It’s important to have trust, ask for referrals, and interview several to find one that you have rapport with. And don’t be shy about asking tough questions. Check their credentials. An experienced advisor can help you look for the right solutions at every stage of your life and help you build competence in your ability to take control of your finances. And I do have a guide to finding the right financial advisor/retirement advisor, which includes the questions that I want you to ask that person. You can get access to that in my masterclass. Number seven, put your plan in writing. Ask your advisor to help you create a formal, written, long-term financial plan. A written plan will provide the framework for defining your goals and shaping your decisions. It will also help you set sites on those goals in the long term and help keep you on track regardless of market conditions or unexpected life events.


The right advisor and the right plan help you avoid those blind spots. And when you work with her retirement in a coaching capacity, we help you identify those blind spots. We help you get educated about those blind spots because sometimes the financial advisor or the insurance person you’re working with really isn’t in it to educate you. And so if you’re working with that type of person, it doesn’t mean you need to stop. It means maybe you look to her retirement to help educate you on all of this retirement stuff. Number eight, have a backup plan. Speaking of life events, don’t let a critical life change, such as marriage, divorce, widowhood, or illness, derail your goals. Always have a plan, and of course, an advisor or a planner can work with you to create a plan that addresses the unexpected and helps keep you moving forward, right?


If you’re going through that kind of transition, you lose your job, you lose your spouse, however it happens. You lose your capacity to work. You really need to make sure that you have a plan that can address those issues and be better prepared for them. There’s so much mental stress in those situations that if you can reduce the financial stress because you know you have a plan B, you will be so much better off. It’s about being happier, healthier, and wealthier regardless of what life throws at you. Number nine, understand what you own. Although working with an advisor is vital, in my opinion, you must also know and make sense of the investments you hold. Not only should you be investing too many women hold their money in cash because they’re afraid of investing. My masterclass has an investment module so that you can learn more about investing and feel more confident in it, but you need to educate yourself on these basic investing principles.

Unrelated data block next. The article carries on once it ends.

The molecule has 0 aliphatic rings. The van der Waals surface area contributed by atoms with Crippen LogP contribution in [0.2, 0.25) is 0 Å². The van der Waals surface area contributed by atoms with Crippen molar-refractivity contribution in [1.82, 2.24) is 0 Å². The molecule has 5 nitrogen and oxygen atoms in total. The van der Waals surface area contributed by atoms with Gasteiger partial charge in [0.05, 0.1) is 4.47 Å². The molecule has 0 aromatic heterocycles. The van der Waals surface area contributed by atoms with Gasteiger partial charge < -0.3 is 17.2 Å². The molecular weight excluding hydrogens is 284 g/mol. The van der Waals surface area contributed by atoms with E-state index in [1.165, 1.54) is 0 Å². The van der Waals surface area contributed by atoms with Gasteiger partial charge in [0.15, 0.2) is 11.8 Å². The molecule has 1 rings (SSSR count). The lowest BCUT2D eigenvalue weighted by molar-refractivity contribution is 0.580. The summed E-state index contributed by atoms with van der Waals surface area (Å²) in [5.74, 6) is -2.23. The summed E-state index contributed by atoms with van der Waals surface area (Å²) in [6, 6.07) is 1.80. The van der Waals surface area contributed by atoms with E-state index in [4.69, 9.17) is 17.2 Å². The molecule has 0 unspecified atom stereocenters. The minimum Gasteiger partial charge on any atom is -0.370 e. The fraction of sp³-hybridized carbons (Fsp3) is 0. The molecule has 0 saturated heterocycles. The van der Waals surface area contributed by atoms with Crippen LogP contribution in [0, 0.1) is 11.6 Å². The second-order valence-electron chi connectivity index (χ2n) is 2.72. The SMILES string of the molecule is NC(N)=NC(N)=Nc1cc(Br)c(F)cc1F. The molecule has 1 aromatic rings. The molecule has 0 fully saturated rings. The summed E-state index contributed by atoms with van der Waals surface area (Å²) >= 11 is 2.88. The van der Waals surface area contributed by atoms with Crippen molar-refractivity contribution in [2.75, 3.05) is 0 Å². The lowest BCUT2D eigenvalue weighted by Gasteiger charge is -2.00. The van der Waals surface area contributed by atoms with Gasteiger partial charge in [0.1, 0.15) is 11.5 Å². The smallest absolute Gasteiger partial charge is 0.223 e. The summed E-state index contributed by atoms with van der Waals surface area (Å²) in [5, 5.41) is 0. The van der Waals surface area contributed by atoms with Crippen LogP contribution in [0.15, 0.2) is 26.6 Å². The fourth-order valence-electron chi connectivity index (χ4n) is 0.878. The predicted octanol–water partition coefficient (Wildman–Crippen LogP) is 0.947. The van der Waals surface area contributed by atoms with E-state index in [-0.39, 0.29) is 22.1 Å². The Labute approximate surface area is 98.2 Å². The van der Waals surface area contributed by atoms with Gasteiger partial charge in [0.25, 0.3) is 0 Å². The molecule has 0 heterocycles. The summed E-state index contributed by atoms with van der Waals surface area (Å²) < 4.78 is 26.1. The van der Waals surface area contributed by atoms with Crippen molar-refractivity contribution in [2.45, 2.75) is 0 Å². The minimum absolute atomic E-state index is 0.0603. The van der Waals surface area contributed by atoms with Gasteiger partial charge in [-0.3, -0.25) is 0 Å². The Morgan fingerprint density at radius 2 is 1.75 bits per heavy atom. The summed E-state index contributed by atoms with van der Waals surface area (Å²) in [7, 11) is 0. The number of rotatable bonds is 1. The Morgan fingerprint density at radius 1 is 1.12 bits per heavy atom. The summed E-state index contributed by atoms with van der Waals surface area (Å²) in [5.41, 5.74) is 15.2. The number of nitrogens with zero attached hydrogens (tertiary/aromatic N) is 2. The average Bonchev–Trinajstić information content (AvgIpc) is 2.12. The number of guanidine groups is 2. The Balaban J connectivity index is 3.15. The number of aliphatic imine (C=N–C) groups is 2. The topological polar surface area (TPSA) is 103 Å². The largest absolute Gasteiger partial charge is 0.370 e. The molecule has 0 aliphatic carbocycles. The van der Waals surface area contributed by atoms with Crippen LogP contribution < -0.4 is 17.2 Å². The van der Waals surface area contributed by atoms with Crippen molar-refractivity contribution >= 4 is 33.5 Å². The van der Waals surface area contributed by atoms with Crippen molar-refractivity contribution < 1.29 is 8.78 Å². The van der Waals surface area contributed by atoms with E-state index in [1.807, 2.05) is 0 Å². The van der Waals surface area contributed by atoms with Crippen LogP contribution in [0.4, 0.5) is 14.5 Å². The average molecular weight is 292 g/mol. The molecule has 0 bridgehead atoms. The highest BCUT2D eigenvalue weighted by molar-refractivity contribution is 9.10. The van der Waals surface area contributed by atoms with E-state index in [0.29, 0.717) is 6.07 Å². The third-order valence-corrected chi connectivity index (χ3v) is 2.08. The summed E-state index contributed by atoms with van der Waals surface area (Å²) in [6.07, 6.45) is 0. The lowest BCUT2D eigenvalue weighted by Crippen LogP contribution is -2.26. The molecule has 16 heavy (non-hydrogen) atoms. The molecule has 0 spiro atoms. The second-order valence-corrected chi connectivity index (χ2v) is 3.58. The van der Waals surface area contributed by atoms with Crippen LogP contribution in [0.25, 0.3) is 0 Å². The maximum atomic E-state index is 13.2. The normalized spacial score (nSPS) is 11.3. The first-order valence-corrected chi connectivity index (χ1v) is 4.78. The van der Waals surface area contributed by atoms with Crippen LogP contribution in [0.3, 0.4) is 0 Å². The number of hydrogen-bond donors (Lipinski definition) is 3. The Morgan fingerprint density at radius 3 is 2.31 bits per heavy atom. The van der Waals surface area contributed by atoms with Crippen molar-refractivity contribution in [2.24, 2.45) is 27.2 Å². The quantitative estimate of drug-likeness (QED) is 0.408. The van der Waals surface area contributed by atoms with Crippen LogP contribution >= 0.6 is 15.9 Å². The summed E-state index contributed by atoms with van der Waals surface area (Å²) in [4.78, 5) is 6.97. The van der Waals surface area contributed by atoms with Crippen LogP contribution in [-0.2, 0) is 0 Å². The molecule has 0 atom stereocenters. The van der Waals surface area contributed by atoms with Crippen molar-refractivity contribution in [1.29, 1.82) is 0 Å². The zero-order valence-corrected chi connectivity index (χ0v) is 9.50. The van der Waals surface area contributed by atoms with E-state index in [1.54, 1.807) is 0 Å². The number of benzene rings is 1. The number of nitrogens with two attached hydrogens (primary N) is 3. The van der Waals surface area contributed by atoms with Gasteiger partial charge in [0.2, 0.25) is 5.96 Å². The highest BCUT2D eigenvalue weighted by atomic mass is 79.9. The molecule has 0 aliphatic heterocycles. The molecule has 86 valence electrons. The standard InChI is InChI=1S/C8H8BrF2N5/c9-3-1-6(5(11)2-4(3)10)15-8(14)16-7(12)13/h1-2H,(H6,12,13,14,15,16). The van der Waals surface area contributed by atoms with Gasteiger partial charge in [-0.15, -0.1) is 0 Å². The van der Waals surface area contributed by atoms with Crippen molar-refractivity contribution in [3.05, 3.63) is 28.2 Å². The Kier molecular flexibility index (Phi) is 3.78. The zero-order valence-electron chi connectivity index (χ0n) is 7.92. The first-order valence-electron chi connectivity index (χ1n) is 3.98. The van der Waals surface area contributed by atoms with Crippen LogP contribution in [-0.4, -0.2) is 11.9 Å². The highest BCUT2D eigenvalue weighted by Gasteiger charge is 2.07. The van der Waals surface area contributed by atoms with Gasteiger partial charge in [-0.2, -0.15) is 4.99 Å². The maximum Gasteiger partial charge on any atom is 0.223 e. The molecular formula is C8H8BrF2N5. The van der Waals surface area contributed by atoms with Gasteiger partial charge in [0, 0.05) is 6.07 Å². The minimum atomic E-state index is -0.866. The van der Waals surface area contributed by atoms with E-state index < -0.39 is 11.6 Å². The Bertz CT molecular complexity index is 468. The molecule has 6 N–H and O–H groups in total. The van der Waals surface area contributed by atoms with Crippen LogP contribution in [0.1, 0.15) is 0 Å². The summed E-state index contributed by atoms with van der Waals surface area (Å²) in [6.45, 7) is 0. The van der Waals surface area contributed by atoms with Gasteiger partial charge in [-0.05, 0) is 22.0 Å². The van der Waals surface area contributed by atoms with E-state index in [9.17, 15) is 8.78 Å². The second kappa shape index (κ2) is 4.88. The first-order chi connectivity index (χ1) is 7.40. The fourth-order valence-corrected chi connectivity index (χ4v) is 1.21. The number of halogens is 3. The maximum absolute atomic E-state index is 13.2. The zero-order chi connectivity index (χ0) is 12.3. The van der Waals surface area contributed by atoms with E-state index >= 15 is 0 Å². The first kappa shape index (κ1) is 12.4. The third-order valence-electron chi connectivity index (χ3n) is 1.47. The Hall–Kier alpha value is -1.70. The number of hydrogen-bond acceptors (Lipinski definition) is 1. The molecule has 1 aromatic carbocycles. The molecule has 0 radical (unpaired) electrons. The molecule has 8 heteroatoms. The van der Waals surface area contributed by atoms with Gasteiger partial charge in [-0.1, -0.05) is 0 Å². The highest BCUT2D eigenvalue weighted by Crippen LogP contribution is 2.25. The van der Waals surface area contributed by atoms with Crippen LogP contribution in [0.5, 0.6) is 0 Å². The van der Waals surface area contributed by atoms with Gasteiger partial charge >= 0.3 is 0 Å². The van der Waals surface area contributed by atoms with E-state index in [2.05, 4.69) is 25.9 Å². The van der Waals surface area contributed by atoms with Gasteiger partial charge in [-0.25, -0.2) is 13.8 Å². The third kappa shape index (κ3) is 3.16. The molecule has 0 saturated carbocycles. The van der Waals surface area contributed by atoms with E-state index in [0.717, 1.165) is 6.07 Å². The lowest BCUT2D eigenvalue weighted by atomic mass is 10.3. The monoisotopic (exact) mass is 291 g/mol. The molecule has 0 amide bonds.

Course by taking classes like mine, reading books like mine, or there are so many valuable resources out there to help you get educated about investments and understanding what is in your 4 0 1 k. I mean, you don’t need to become a D I Y investor. You don’t need to be picking stocks and pouring over financial statements. I used to get the booklets from the companies I was invested in, and I was like, recycle, recycle. But you need to understand how investing works, why it’s so important to invest, and how it’s not as potentially scary for some of us as it needs to be. Number 10, finally, number 10, plan your family’s. When planning your estate, you can create a strategy designed to take care of your heirs while optimizing your retirement income. Work with a qualified estate planner in concert with your financial or retirement advisor to design an integrated strategy for passing on wealth to your loved ones while you enjoy the fruits of what you’ve worked so hard to earn throughout your lifetime.


And we actually have a referral to an online estate planning company. They do a trust in a will for significantly less than a traditional estate planning attorney that might be in your community. So if you want access to that, you go to get her will Again, get her will, and you will get to this company that can do a trust and a will, and they’ll help educate you on what you need. And believe me, it is the most affordable trust and will, and you get access through it or access to it through your relationship with her retirement. So yes, you’re welcome. But I do highly encourage every woman to have at least a will. And for sure, you have to ensure you have beneficiaries named on all of your accounts if you don’t have a will. Beneficiaries are a must. Ladies, financial independence starts with determining your financial goals and putting in place a plan designed to help you reach them.


By implementing these steps that I’ve briefly outlined here, you can well be on your way to creating financial confidence for yourself and your family, both now and in your retirement years. As I always say, you, too, can be happier, healthier, and wealthier. It’s all about knowing more having more as a result, and getting her done. So, definitely reach out to me for help with any of the topics I discussed in this episode of the Her Retirement Podcast. I know I covered a lot. There are going to be two documents that you can link to the milestones document and the ten tips to help empower women financially to help empower women to invest who, right, invest hers. Very, very important. So ladies, here’s to being an investor, and here’s to getting super, super prepared for retirement, and I’m here to help you do it. Let’s get her done.